Metastatic Breast Cancer:
A Fact A Day — 31 days of October
- What is Metastatic Breast Cancer? (pronounced as Met-a-STA-tic) MBC also known as Stage IV is cancer that has spread outside of the breast to other organs such as bones, liver, lung or brain. This process is called metastasis. (pronounced as Me-TAS-ta-sis)
- What happens when breast cancer spreads?
Breast cancer that spreads to another organ, such as bones, lung, or liver, is still breast cancer and does not become bone cancer or liver cancer or lung cancer. Under a microscope, the tumor cells will still look and act like breast cancer and will be treated as breast cancer.
- Who gets metastatic breast cancer?
No one brings metastatic disease on themselves. The sad truth is that anyone who has had an earlier stage of breast cancer can experience a metastatic recurrence and some women have metastatic disease on their initial diagnosis of cancer–despite mammograms and early detection!
- Why does breast cancer metastasize? (pronounced as Me-TAS-ta-size)
Researchers at this time can’t explain why metastatic disease occurs, but they’re working on finding answers. Early detection is a detection tool, but it does not a cure or prevent an early cancer from coming back in the future as metastatic disease.
- What are the statistics on incidence of metastatic breast cancer?
There are estimates that 20-30% of patients with an early stage cancer will have their cancer return as metastatic, even if they were told their early stage cancer had been “cured.” Another 8% of new breast cancer cases are found to be metastatic at their initial diagnosis.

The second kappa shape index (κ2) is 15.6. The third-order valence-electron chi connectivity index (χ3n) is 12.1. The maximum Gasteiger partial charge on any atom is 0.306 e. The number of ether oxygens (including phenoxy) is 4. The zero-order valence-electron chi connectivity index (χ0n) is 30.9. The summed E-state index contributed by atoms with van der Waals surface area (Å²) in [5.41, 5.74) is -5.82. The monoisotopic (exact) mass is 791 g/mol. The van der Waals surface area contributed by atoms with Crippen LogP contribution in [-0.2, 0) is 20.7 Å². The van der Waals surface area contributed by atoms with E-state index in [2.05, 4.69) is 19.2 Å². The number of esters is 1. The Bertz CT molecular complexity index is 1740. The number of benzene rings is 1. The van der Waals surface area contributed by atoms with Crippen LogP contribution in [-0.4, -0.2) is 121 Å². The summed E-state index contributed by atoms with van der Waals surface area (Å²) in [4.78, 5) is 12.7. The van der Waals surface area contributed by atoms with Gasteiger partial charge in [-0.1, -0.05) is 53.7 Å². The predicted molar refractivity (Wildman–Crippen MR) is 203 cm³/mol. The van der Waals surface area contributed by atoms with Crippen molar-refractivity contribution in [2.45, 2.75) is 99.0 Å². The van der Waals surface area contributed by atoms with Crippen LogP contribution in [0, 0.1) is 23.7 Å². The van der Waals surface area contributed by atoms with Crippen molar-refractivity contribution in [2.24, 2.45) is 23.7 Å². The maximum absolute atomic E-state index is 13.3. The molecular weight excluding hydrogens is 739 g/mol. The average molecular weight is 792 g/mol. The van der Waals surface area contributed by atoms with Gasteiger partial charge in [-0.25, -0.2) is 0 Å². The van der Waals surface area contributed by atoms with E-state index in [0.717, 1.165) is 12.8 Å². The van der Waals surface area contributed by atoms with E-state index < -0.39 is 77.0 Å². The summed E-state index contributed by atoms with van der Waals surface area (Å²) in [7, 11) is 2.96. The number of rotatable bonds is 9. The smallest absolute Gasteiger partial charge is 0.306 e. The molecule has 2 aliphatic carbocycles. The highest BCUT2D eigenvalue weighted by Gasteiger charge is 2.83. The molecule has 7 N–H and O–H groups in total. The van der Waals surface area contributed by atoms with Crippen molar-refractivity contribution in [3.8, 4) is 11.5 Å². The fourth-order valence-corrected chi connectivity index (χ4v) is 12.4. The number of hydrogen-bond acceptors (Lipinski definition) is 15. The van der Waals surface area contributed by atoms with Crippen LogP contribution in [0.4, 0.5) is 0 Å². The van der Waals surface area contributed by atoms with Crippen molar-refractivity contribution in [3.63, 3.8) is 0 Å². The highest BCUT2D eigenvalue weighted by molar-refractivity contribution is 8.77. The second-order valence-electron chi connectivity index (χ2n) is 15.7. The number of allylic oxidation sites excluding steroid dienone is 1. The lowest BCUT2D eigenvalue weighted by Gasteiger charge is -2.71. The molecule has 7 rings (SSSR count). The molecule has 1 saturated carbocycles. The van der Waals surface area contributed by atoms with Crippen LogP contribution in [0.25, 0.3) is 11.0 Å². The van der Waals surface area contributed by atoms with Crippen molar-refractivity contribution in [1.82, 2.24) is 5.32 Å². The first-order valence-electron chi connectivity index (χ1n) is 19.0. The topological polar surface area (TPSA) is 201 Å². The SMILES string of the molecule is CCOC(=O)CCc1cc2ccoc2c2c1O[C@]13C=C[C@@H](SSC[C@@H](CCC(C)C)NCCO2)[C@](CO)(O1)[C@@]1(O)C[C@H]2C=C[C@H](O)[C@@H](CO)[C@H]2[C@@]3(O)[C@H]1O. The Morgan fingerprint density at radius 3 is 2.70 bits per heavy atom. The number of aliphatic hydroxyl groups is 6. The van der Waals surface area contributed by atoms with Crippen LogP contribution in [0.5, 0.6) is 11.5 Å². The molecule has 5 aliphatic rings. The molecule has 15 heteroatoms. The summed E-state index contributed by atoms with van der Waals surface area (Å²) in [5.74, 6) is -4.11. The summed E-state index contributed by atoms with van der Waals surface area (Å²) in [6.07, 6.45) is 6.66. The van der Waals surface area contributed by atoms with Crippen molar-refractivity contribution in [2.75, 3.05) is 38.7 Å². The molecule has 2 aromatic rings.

- What is the main difference between early stage breast cancer and metastatic breast cancer?
Metastatic Breast Cancer (mbc) is treatable but no longer curable. Treatment is lifelong and focuses on preventing further spread of the disease and managing symptoms. The goal is for patients to live a good quality of life for as long as possible.
- How is metastatic breast cancer treated?
Depending primarily on the kind or subtype of mbc, patients may be on either targeted therapies or systemic chemotherapy. Radiation and surgery are also sometimes used.
- What are the different kinds (subtypes) of metastatic breast cancer?
Subtypes for early stage and metastatic breast cancer are the same: An estimated 65% of patients have Hormonal (estrogen or progesterone driven), also called ER+/PR+; 20% have Her2+(fueled by a protein identified as Her2 neu) and 15% have Triple Negative Breast Cancer (TNBC- which does not have any of the 3 above known biomarkers: ER. PR or HER2). These numbers are approximate, because some people have more than one subtype ( HER2+ and ER+) or their subtype may change over time.
- How many women and men die of breast cancer each year?
Approximately 40,000 die of breast cancer each year—a number that essentially is unchanged over the last 20 years. All deaths from breast cancer are caused by metastatic breast cancer.
- How many people are living with mbc in the US?
Although the National Cancer Institute collects statistics of patients who have an initial diagnosis of mbc, the NCI does not count metastatic breast cancer recurrences. Studies estimate that there are over 155,000 women and men living with metastatic breast cancer in the US–and doing our best to live well!
- Is metastatic breast cancer a chronic disease?
Not yet, but that is an important goal. As researchers identify more and better treatments, MBC could become a chronic disease like diabetes or HIV/AIDS, where patients can be stable on medications for 20 or more years.
- How much is spent on research funding for metastatic breast cancer?
Several years ago, the Metastatic Breast Cancer Alliance did a study that found that of all research grants, funded by major public and private sources from 2006-2013, only 7% of funds studied metastatic breast cancer, even though metastasis is what causes breast cancer to become a deadly disease.
- What is National Metastatic Breast Cancer Awareness Day?